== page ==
Cover of 'Mau Mau from Below'

Mau Mau from Below
By Greet Kershaw

John Lonsdale says in his introduction: “This is the oral evidence of the Kikuyu villagers with whom Greet Kershaw lived as an aid worker during the Mau Mau ‘Emergency’ in the 1950s, and which is now totally irrecoverable in any form save in her own field notes.

Cover of 'Katutura: A Place Where We Stay'

Katutura: A Place Where We Stay
Life in a Post-Apartheid Township in Namibia
By Wade C. Pendleton

Katutura, located in Namibia’s major urban center and capital, Windhoek, was a township created by apartheid, and administered in the past by the most rigid machinery of the apartheid era. Namibia became a sovereign state in 1990, and Katutura reflects many of the changes that have taken place. No longer part of a rigidly bounded social system, people in Katutura today have the opportunity to enter and leave as their personal circumstances dictate.

Cover of 'The  African Experience with Higher Education'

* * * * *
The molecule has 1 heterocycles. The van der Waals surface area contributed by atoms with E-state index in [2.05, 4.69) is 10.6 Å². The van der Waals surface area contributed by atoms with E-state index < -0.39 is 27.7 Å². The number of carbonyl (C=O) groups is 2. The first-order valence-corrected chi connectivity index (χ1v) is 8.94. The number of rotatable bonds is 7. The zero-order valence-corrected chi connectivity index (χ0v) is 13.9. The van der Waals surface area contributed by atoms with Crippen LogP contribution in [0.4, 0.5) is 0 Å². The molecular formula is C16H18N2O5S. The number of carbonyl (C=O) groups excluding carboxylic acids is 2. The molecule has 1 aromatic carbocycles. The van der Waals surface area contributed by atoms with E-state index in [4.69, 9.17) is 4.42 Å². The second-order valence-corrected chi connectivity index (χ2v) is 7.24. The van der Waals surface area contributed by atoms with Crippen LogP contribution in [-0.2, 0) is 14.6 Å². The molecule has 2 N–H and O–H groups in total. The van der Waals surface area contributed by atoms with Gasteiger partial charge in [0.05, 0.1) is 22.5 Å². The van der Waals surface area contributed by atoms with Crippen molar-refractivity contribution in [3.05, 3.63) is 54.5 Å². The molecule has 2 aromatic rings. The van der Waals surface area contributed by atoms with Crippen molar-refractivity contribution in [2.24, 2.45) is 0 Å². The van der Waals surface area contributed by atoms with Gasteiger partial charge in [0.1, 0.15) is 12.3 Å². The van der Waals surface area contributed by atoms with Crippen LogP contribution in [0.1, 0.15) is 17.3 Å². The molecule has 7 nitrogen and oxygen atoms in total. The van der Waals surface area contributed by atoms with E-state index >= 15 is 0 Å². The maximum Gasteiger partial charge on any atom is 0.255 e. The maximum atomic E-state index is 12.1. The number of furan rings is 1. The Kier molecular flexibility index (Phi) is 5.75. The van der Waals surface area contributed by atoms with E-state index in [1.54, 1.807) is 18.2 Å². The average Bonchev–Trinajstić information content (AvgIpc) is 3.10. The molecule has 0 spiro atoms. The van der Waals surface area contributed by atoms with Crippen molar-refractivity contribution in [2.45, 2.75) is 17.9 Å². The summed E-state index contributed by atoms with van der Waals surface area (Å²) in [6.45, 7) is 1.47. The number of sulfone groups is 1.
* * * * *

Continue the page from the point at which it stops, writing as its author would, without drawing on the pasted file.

The African Experience with Higher Education
By J. F. Ade Ajayi, Lameck K. H. Goma, and G. Ampah Johnson

There have been institutions of higher learning for centuries in Africa, but the phenomenal growth has taken place in the last fifty years, first in the later days of colonialism and then in the heady days of independence and commodity boom. Without them, there would have been no development. The three highly distinguished authors have written the first comprehensive assessment of universities and higher education in Africa south of the Sahara.

Cover of 'Jua Kali Kenya'

Jua Kali Kenya
Change and Development in an Informal Economy, 1970–1995
By Kenneth King

Kenya was where the term “informal sector” was first used in 1971. During the 1980s the term “jua kali”—in Swahili “hot sun”—came to be used of the informal sector artisans, such as carworkers and metalworkers, who were working under the hot sun because of a lack of premises. Gradually it came to refer to anybody in self-employment. And in 1988 the government set up the Jua Kali Development Programme.

Cover of 'The Decolonization of Africa'

The Decolonization of Africa
By David Birmingham

This bold, popularizing synthesis presents a readily accessible introduction to one of the major themes of twentieth-century world history. Between 1922, when self-government was restored to Egypt, and 1994, when nonracial democracy was achieved in South Africa, 54 new nations were established in Africa.